Signatera | Natera

Custom-built
ctDNA assay
for treatment
monitoring and
MRD assessment

Custom-built
ctDNA assay
for treatment
monitoring and
MRD assessment

Custom-built
ctDNA assay
for treatment
monitoring and
MRD assessment

Custom-built
ctDNA assay
for treatment
monitoring and
MRD assessment

What is Signatera™ (RUO)?

Signatera (RUO) is the first ctDNA assay custom-built for treatment monitoring and minimal residual disease (MRD) assessment. The Signatera methodology identifies 16 unique, clonal, somatic variants individualized to each patient’s tumor, followed by multiplex PCR and ultra-deep sequencing for longitudinal ctDNA analysis of whole blood samples.1 The pan-tumor potential of Signatera has been demonstrated across several tumor types, including lung, colorectal, bladder, and breast.2-5

 

Natera is a leader in non-invasive genetic testing of circulating cell-free DNA (cfDNA) in the blood. Our team is powered by world-class experts in molecular biology and bioinformatics. We have built a suite of highly differentiated tests in the prenatal space despite being a late entrant in some markets (Panorama was fourth to the non-invasive prenatal testing arena, but rose to become a market leader on the strength of its SNP-based approach to identifying aneuploidies and microdeletions). To date, we have run more than a million cfDNA tests, and now we are applying our scientifically and commercially proven technology to oncology. Upon partnering with world-leading cancer research institutes, we pioneered a novel approach to detecting and monitoring ctDNA. Our research has been published in top scientific journals.

 

Currently, the Signatera (RUO) ctDNA technology is for research use only and is not for use in diagnostic procedures.

Why is Signatera (RUO) a unique ctDNA assay?

  • Custom-built for clonality

    At diagnosis, tumor tissue and matched normal whole blood are collected from each patient for whole exome sequencing (WES). Every patient sample is used to design a custom-built, individual-specific assay targeting 16 clonal, somatic mutations known to be present in the tumor tissue (“tumor signatures”).1,3,4

    Targeting more individual-specific mutations than a generic panel approach may lead to a higher probability of ctDNA detection and enables deeper sequencing1,6

  • High-sensitivity and specificity

    In analytical validation studies, Signatera (RUO) demonstrated the ability to detect one mutant ctDNA molecule from two 10 ml tubes of blood (~8-9 ml of plasma) with >96% sensitivity on a sample level.1 In addition, Signatera is optimized to achieve >99.5% analytical specificity on a sample level, by requiring detection of at least two mutations for a plasma sample to be considered ctDNA positive.1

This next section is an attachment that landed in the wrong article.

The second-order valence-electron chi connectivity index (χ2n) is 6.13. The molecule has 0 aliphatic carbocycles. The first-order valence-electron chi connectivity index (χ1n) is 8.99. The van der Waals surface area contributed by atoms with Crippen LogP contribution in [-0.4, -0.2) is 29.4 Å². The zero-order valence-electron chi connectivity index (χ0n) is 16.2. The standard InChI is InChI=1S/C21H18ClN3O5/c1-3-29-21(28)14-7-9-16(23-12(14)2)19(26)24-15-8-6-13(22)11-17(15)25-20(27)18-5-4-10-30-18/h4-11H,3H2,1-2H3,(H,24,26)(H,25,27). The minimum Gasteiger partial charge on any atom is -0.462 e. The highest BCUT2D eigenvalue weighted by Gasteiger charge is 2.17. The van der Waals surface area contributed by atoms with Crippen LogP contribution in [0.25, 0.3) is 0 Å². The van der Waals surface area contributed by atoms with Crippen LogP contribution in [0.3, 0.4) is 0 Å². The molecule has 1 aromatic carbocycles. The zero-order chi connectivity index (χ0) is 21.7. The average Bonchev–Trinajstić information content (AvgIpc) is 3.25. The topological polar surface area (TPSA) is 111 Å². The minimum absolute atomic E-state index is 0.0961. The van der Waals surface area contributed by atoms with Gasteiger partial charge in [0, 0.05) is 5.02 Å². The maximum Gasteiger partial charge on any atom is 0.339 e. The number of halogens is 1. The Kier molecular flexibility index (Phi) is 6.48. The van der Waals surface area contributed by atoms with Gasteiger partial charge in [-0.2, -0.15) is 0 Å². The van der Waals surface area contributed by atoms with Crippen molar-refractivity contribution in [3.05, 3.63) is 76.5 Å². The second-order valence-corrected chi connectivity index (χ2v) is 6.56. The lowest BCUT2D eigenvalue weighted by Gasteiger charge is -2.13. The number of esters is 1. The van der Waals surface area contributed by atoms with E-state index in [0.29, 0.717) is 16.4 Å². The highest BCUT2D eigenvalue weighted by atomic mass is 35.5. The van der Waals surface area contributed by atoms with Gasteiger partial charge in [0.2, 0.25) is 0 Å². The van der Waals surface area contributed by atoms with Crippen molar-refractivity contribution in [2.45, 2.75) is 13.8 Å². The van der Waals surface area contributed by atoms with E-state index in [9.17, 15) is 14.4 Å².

• Presence or absence of ctDNA

    A Signatera test report indicates whether a patient is ctDNA-positive or ctDNA-negative and the variable allele frequency (VAF) levels of mutant alleles in the sample, rather than a list of therapeutically actionable genomic alterations.

How Signatera (RUO) Works

Custom-built for each patient

ctDNA detection with high sensitivity and specificity

Contact us

References

1. Sethi H, Salari R, Navarro S, et al. Analytical validation of the Signatera™ RUO assay, a highly sensitive patient-specific multiplex PCR NGS-based noninvasive cancer recurrence detection and therapy monitoring assay. Poster presented at: American Association for Cancer Research (AACR) Annual Meeting; April 17, 2018; Chicago, IL. Abstract 4542.

2. Abbosh C, Birkbak NJ, Wilson GA, et al. Phylogenetic ctDNA analysis depicts early-stage lung cancer evolution. Nature. 2017;545(7655):446-451.

3. Reinert T, Henriksen TV, Rasmussen MH, et al. Personalized circulating tumor DNA analysis to monitor colorectal cancer. Poster presented at: American Association for Cancer Research Annual Meeting; April 17, 2018; Chicago, IL. Abstract 1590.

4. Birkenkamp-Demtröder K, Christensen E, Sharma S, et al. Sequencing of plasma cfDNA from patients with locally advanced bladder cancer for surveillance and therapeutic efficacy monitoring. Poster presented at: American Association for Cancer Research Annual Meeting; April 17, 2018; Chicago, IL. Abstract 3653.

5. Natera, data on file

6. Abbosh C, Birkbak NJ, Swanton C. Early stage NSCLC — challenges to implementing ctDNA-based screening and MRD detection [published online ahead of print July 3, 2018]. Nat Rev Clin Oncol. 2018;15(9):577-586. doi:10.1038/s41571-018-0058-3.

Back to Top